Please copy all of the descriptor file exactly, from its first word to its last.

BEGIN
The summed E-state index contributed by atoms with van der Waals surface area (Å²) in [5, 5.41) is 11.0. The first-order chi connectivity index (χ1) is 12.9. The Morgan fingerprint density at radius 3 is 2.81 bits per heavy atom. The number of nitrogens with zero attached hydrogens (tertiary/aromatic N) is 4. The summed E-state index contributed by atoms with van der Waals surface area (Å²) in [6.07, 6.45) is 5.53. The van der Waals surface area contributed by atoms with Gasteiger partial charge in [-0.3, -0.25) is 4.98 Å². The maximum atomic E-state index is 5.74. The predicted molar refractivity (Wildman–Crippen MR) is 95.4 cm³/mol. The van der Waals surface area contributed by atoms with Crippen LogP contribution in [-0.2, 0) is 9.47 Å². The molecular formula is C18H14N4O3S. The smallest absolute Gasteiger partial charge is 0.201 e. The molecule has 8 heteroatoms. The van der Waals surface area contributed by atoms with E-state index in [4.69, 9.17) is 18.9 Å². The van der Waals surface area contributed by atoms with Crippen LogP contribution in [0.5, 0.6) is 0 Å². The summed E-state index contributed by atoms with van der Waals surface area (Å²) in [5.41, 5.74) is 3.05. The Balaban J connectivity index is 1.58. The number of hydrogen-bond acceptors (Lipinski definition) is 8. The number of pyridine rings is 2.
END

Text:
The summed E-state index contributed by atoms with van der Waals surface area (Å²) in [5, 5.41) is 11.0. The first-order chi connectivity index (χ1) is 12.9. The Morgan fingerprint density at radius 3 is 2.81 bits per heavy atom. The number of nitrogens with zero attached hydrogens (tertiary/aromatic N) is 4. The summed E-state index contributed by atoms with van der Waals surface area (Å²) in [6.07, 6.45) is 5.53. The van der Waals surface area contributed by atoms with Gasteiger partial charge in [-0.3, -0.25) is 4.98 Å². The maximum atomic E-state index is 5.74. The predicted molar refractivity (Wildman–Crippen MR) is 95.4 cm³/mol. The van der Waals surface area contributed by atoms with Crippen LogP contribution in [-0.2, 0) is 9.47 Å². The molecular formula is C18H14N4O3S. The smallest absolute Gasteiger partial charge is 0.201 e. The molecule has 8 heteroatoms. The van der Waals surface area contributed by atoms with E-state index in [4.69, 9.17) is 18.9 Å². The van der Waals surface area contributed by atoms with Crippen LogP contribution in [0.5, 0.6) is 0 Å². The summed E-state index contributed by atoms with van der Waals surface area (Å²) in [5.41, 5.74) is 3.05. The Balaban J connectivity index is 1.58. The number of hydrogen-bond acceptors (Lipinski definition) is 8. The number of pyridine rings is 2.